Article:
We see our work as vital, not just to those currently employed in the green sector but also to the millions of newly jobless and underemployed workers who would benefit from a massive green stimulus. Such a stimulus must include access to green jobs and paid training for everyone, with an emphasis on reducing the huge income disparities between white workers and workers of color, especially Black workers. 

GWA will ground our work in a strong racial justice analysis and actively fight to disrupt systems and institutions that devalue the lives and labor of Black, Indigenous, and other people of color (BIPOC). We recognize the challenges of organizing an industry that relies heavily on the labor of white, non-college educated men around a racial justice platform. However, there is both a need and an opportunity to build unity between white workers and BIPOC workers to defend the environment, create jobs, and ensure that new jobs are well compensated and safe. 

We can only win transformative change like the Green New Deal or new worker-to-owner relationship regimes through levels of worker organization which currently don’t exist in these sectors. Even as we help workers at individual companies gain collective bargaining rights, we also need industry-wide organizing along the lines of the approaches of independent worker organizations like United for Respect, the Freelancers Union, Restaurant Opportunity Center (ROC), Coalition of Immokalee Workers, Warehouse Worker Resource Center, Workers Defense Project, National Domestic Workers Alliance (NDWA), and Gig Workers Rising. 

In particular, we are building on the online-to-offline organizing tactics of the United for Respect and Gig Workers Rising campaigns. Online strategies are essential in building industry-wide organization without a large number of staff organizers — and they are particularly important in the time of COVID. The impact of the pandemic has already led us to pivot from a plan that prioritized organizing on the ground in Virginia to one more focused on online organizing. Of course, it remains essential to continue to find ways to organize workers face-to-face, whether through socially distant gatherings, car protests, or other means.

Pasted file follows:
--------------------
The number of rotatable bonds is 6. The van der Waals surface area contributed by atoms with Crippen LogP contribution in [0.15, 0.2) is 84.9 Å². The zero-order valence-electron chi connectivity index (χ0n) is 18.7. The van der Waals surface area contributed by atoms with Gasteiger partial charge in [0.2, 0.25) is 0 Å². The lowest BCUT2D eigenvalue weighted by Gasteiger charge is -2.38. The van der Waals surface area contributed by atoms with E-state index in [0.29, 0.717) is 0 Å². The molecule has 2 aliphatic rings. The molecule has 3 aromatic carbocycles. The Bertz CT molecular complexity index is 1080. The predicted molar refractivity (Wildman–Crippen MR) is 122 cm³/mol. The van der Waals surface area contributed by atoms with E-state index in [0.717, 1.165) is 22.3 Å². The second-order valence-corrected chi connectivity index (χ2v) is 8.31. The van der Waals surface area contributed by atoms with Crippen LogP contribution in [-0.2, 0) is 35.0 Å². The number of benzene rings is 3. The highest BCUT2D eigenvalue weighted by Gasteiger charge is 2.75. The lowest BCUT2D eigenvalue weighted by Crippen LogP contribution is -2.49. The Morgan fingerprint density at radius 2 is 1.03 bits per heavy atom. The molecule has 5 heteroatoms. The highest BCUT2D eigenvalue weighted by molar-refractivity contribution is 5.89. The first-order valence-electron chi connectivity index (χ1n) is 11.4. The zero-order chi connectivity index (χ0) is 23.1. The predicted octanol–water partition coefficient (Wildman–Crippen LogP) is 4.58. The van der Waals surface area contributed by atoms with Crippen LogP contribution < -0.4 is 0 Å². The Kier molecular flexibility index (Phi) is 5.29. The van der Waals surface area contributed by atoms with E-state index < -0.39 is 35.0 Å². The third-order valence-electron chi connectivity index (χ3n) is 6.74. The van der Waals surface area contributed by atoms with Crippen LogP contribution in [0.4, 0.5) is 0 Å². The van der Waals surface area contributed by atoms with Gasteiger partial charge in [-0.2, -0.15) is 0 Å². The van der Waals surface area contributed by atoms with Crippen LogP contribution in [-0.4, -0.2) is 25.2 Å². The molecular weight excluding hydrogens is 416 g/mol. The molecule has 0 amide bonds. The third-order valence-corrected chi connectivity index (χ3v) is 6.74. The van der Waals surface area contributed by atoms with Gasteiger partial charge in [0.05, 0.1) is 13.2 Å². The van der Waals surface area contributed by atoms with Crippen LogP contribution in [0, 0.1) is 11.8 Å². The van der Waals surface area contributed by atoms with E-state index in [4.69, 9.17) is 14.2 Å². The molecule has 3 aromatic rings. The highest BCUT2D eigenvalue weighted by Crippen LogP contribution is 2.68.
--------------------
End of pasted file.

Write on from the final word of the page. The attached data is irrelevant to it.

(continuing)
The economic crisis unleashed by the pandemic along with the renewed focus on racial inequality stemming from the Black Lives Matter protests have pushed us to recalibrate our initial work plan. Instead of targeting only current workers in the green sector, we are broadening our focus to the potential green workers of the future: those who would benefit from access to good jobs in this field. And instead of focusing primarily on Virginia, we are looking nationally. In this moment of crisis, we are reimagining what is possible and deciding to go big with this effort. We will use social media targeting to connect with this workforce. We will mobilize people to take action online around bold green stimulus plans at both the state and federal level. We will build a core of leaders who can organize others. And, as we build critical mass in certain areas, we will move members to action in the field.

We don’t have all the answers, but we know that it is time to experiment with new models to build worker power and put an end to corporate elites playing jobs against the environment. And we know that building organization among workers in the renewable energy sector is vitally important for political change. Organized workers can help us win transformative policies like the Green New Deal. They can help win support for a bold, progressive agenda among the vast majority of green workers who are not part of the traditional labor movement. And they can help us forge a path forward towards a new green economy with racial and economic justice at its very center.